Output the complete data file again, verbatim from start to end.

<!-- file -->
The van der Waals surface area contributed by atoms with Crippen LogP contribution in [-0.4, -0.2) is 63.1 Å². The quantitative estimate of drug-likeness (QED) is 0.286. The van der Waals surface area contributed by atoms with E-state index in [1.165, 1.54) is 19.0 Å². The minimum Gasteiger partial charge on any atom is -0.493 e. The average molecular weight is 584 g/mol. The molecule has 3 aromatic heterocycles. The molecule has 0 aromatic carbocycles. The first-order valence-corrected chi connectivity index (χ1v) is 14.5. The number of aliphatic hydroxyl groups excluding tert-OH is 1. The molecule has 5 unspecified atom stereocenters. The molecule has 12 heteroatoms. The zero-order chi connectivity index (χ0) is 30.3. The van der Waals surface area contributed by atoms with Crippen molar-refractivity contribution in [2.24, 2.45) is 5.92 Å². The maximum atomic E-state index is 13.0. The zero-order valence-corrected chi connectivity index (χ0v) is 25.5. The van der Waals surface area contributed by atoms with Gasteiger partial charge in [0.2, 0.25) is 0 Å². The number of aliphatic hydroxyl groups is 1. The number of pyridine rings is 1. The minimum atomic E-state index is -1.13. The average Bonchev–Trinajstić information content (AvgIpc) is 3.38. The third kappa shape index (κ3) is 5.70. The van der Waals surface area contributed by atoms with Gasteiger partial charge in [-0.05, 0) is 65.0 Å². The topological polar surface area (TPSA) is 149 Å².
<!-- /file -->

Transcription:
The van der Waals surface area contributed by atoms with Crippen LogP contribution in [-0.4, -0.2) is 63.1 Å². The quantitative estimate of drug-likeness (QED) is 0.286. The van der Waals surface area contributed by atoms with E-state index in [1.165, 1.54) is 19.0 Å². The minimum Gasteiger partial charge on any atom is -0.493 e. The average molecular weight is 584 g/mol. The molecule has 3 aromatic heterocycles. The molecule has 0 aromatic carbocycles. The first-order valence-corrected chi connectivity index (χ1v) is 14.5. The number of aliphatic hydroxyl groups excluding tert-OH is 1. The molecule has 5 unspecified atom stereocenters. The molecule has 12 heteroatoms. The zero-order chi connectivity index (χ0) is 30.3. The van der Waals surface area contributed by atoms with Crippen molar-refractivity contribution in [2.24, 2.45) is 5.92 Å². The maximum atomic E-state index is 13.0. The zero-order valence-corrected chi connectivity index (χ0v) is 25.5. The van der Waals surface area contributed by atoms with Gasteiger partial charge in [0.2, 0.25) is 0 Å². The number of aliphatic hydroxyl groups is 1. The number of pyridine rings is 1. The minimum atomic E-state index is -1.13. The average Bonchev–Trinajstić information content (AvgIpc) is 3.38. The third kappa shape index (κ3) is 5.70. The van der Waals surface area contributed by atoms with Gasteiger partial charge in [-0.05, 0) is 65.0 Å². The topological polar surface area (TPSA) is 149 Å².